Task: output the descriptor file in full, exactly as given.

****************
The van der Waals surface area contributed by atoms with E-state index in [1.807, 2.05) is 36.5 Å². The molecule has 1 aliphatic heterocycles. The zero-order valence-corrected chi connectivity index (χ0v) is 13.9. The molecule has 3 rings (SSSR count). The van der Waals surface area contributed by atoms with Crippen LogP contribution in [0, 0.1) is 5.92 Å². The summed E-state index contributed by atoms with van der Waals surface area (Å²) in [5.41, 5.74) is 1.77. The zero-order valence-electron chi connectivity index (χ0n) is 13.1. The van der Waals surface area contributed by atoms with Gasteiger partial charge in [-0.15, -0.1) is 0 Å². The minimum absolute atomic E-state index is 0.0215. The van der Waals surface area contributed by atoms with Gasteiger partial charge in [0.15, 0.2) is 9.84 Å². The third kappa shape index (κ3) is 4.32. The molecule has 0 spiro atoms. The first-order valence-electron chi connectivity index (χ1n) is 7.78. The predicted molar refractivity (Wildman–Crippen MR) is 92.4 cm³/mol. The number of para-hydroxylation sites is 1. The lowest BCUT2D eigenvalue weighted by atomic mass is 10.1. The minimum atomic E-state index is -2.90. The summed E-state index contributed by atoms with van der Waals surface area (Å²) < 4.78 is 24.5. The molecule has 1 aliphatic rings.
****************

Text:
The van der Waals surface area contributed by atoms with E-state index in [1.807, 2.05) is 36.5 Å². The molecule has 1 aliphatic heterocycles. The zero-order valence-corrected chi connectivity index (χ0v) is 13.9. The molecule has 3 rings (SSSR count). The van der Waals surface area contributed by atoms with Crippen LogP contribution in [0, 0.1) is 5.92 Å². The summed E-state index contributed by atoms with van der Waals surface area (Å²) in [5.41, 5.74) is 1.77. The zero-order valence-electron chi connectivity index (χ0n) is 13.1. The van der Waals surface area contributed by atoms with Gasteiger partial charge in [-0.15, -0.1) is 0 Å². The minimum absolute atomic E-state index is 0.0215. The van der Waals surface area contributed by atoms with Gasteiger partial charge in [0.15, 0.2) is 9.84 Å². The third kappa shape index (κ3) is 4.32. The molecule has 0 spiro atoms. The first-order valence-electron chi connectivity index (χ1n) is 7.78. The predicted molar refractivity (Wildman–Crippen MR) is 92.4 cm³/mol. The number of para-hydroxylation sites is 1. The lowest BCUT2D eigenvalue weighted by atomic mass is 10.1. The minimum atomic E-state index is -2.90. The summed E-state index contributed by atoms with van der Waals surface area (Å²) < 4.78 is 24.5. The molecule has 1 aliphatic rings.